If you like exploring new places and experiencing different cultures, then you’ll love travel nursing. Being able to live in new cities, states, and regions is one of the top reasons to become a travel nurse. During your time off, you can take advantage of being in a new location by going sightseeing, visiting historical landmarks, checking out outdoor recreation spots, and more. Plus, travel can be beneficial for mental health, which makes it even more worthwhile for nurses who need a change of pace with their careers.
Burnout is widespread among RNs, with 81% of nurses reporting feelings of burnout. If you’re tired of staying in one place and keeping to the same routine, travel nursing might be the ideal career change. A travel nurse job gives you regular changes of scenery and schedule, both of which can help combat burnout. Also, working with new people on a regular basis can help you learn new skills or improve upon your existing ones, which can help you feel more engaged with your profession.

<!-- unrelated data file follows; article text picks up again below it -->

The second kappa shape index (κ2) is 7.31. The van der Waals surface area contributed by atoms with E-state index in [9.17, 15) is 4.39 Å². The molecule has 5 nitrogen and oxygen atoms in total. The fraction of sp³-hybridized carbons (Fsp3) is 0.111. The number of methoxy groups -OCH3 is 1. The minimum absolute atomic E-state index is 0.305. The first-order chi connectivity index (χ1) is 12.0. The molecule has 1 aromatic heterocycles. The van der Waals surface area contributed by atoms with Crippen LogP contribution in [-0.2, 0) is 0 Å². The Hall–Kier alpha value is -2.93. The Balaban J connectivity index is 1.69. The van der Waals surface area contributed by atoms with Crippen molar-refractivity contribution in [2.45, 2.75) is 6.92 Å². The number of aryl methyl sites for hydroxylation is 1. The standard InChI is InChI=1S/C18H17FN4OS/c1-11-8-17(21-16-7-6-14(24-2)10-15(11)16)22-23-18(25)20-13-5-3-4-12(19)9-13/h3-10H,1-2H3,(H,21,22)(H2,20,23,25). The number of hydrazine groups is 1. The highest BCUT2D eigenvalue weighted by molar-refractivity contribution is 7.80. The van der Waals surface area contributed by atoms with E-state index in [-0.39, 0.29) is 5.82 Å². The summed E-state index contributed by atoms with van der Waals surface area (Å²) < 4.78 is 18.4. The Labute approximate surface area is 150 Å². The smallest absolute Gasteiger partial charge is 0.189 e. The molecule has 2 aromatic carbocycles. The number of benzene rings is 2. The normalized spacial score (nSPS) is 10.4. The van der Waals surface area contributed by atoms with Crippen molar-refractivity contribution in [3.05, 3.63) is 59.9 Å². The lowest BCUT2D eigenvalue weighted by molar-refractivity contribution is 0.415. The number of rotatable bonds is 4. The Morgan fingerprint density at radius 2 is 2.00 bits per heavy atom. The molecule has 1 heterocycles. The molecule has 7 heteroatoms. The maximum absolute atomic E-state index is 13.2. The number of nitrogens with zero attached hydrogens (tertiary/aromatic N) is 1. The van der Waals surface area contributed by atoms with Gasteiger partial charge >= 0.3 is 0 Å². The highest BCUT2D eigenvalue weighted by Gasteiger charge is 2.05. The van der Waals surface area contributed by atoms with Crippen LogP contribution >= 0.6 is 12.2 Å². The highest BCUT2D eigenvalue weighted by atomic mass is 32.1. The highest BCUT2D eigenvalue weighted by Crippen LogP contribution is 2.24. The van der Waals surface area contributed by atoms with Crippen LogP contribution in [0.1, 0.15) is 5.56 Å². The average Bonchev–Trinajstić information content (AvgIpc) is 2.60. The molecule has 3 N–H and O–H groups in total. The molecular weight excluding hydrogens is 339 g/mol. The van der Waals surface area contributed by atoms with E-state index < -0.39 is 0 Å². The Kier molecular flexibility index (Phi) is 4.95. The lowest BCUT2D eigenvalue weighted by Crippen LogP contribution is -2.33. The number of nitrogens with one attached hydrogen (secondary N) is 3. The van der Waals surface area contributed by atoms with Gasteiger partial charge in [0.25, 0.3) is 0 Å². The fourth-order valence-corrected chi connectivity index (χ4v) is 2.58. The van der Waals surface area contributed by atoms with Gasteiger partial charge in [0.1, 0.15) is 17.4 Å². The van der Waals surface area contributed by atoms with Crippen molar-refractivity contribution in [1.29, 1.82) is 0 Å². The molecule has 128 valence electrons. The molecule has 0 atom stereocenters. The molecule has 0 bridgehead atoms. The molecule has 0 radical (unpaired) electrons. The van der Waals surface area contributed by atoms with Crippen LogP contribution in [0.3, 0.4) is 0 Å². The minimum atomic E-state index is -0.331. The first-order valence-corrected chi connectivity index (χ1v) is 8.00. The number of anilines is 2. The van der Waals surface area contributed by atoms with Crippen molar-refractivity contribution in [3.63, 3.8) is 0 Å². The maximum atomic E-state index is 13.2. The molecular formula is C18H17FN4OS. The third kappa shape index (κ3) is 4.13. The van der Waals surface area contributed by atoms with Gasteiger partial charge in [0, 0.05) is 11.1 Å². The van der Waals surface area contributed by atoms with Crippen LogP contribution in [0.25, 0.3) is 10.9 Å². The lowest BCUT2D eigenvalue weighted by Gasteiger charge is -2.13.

As a traveling nurse, you can expand all aspects of your nursing skills. From people skills gained by spending time in new places around new people to more technical skills gained by working alongside healthcare experts across the country, travel nursing presents endless learning opportunities. Whether you choose a nursing assignment with a clinic in a big city or with a hospital in a small city, travel assignments can give you exposure to emerging patient care methods and different EHR or EMR systems.
Another perk of becoming a travel nurse is that it’s a great resume-builder. Compared to permanent staff nurses, travel nurses can experience everything from large research facilities to rural critical access hospitals over the course of their travel healthcare careers. Additionally, since travel nursing contracts can be as short as 8 weeks up to as long as 26 weeks, this invaluable experience can be gained quickly, as you can change assignments and move to new locations multiple times within a year.